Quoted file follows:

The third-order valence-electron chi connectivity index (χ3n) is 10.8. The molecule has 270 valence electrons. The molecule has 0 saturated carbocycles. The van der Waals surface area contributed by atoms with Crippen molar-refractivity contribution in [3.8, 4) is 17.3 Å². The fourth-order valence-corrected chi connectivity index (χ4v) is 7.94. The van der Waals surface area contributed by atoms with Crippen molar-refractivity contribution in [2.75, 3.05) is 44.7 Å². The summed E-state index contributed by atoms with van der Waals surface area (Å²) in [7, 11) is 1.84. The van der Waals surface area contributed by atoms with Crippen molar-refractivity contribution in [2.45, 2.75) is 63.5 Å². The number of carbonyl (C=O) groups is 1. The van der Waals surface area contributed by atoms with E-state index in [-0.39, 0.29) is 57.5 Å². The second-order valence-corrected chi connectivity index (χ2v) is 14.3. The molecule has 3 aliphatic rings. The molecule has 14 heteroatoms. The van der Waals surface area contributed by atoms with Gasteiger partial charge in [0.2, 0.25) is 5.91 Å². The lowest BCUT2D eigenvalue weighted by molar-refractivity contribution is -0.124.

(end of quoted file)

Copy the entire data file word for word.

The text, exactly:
The third-order valence-electron chi connectivity index (χ3n) is 10.8. The molecule has 270 valence electrons. The molecule has 0 saturated carbocycles. The van der Waals surface area contributed by atoms with Crippen molar-refractivity contribution in [3.8, 4) is 17.3 Å². The fourth-order valence-corrected chi connectivity index (χ4v) is 7.94. The van der Waals surface area contributed by atoms with Crippen molar-refractivity contribution in [2.75, 3.05) is 44.7 Å². The summed E-state index contributed by atoms with van der Waals surface area (Å²) in [7, 11) is 1.84. The van der Waals surface area contributed by atoms with Crippen molar-refractivity contribution in [2.45, 2.75) is 63.5 Å². The number of carbonyl (C=O) groups is 1. The van der Waals surface area contributed by atoms with E-state index in [-0.39, 0.29) is 57.5 Å². The second-order valence-corrected chi connectivity index (χ2v) is 14.3. The molecule has 3 aliphatic rings. The molecule has 14 heteroatoms. The van der Waals surface area contributed by atoms with Gasteiger partial charge in [0.2, 0.25) is 5.91 Å². The lowest BCUT2D eigenvalue weighted by molar-refractivity contribution is -0.124.